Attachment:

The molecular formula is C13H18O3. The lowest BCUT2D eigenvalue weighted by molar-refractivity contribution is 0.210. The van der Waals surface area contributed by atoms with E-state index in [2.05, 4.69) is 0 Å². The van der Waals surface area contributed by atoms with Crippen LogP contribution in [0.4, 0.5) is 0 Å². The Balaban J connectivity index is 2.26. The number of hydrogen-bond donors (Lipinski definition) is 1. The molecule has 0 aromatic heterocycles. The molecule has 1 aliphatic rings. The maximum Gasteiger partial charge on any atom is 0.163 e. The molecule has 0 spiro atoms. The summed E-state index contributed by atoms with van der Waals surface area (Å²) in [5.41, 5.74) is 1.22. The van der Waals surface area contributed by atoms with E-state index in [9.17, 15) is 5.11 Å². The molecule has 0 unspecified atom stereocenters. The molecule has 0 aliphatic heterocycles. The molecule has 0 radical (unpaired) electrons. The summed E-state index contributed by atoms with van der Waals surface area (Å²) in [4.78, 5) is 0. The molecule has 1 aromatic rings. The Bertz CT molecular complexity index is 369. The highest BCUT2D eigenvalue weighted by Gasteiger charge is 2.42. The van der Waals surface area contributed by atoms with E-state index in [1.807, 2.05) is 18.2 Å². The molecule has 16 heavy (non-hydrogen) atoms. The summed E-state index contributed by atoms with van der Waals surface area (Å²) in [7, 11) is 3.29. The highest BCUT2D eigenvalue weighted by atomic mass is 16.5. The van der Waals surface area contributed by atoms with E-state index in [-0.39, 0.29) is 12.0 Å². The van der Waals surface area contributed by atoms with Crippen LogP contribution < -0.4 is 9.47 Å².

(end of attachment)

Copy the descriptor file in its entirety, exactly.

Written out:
The molecular formula is C13H18O3. The lowest BCUT2D eigenvalue weighted by molar-refractivity contribution is 0.210. The van der Waals surface area contributed by atoms with E-state index in [2.05, 4.69) is 0 Å². The van der Waals surface area contributed by atoms with Crippen LogP contribution in [0.4, 0.5) is 0 Å². The Balaban J connectivity index is 2.26. The number of hydrogen-bond donors (Lipinski definition) is 1. The molecule has 0 aromatic heterocycles. The molecule has 1 aliphatic rings. The maximum Gasteiger partial charge on any atom is 0.163 e. The molecule has 0 spiro atoms. The summed E-state index contributed by atoms with van der Waals surface area (Å²) in [5.41, 5.74) is 1.22. The van der Waals surface area contributed by atoms with E-state index in [9.17, 15) is 5.11 Å². The molecule has 0 unspecified atom stereocenters. The molecule has 0 aliphatic heterocycles. The molecule has 0 radical (unpaired) electrons. The summed E-state index contributed by atoms with van der Waals surface area (Å²) in [4.78, 5) is 0. The molecule has 1 aromatic rings. The Bertz CT molecular complexity index is 369. The highest BCUT2D eigenvalue weighted by Gasteiger charge is 2.42. The van der Waals surface area contributed by atoms with E-state index in [1.807, 2.05) is 18.2 Å². The molecule has 16 heavy (non-hydrogen) atoms. The summed E-state index contributed by atoms with van der Waals surface area (Å²) in [7, 11) is 3.29. The highest BCUT2D eigenvalue weighted by atomic mass is 16.5. The van der Waals surface area contributed by atoms with E-state index in [-0.39, 0.29) is 12.0 Å². The van der Waals surface area contributed by atoms with Crippen LogP contribution < -0.4 is 9.47 Å².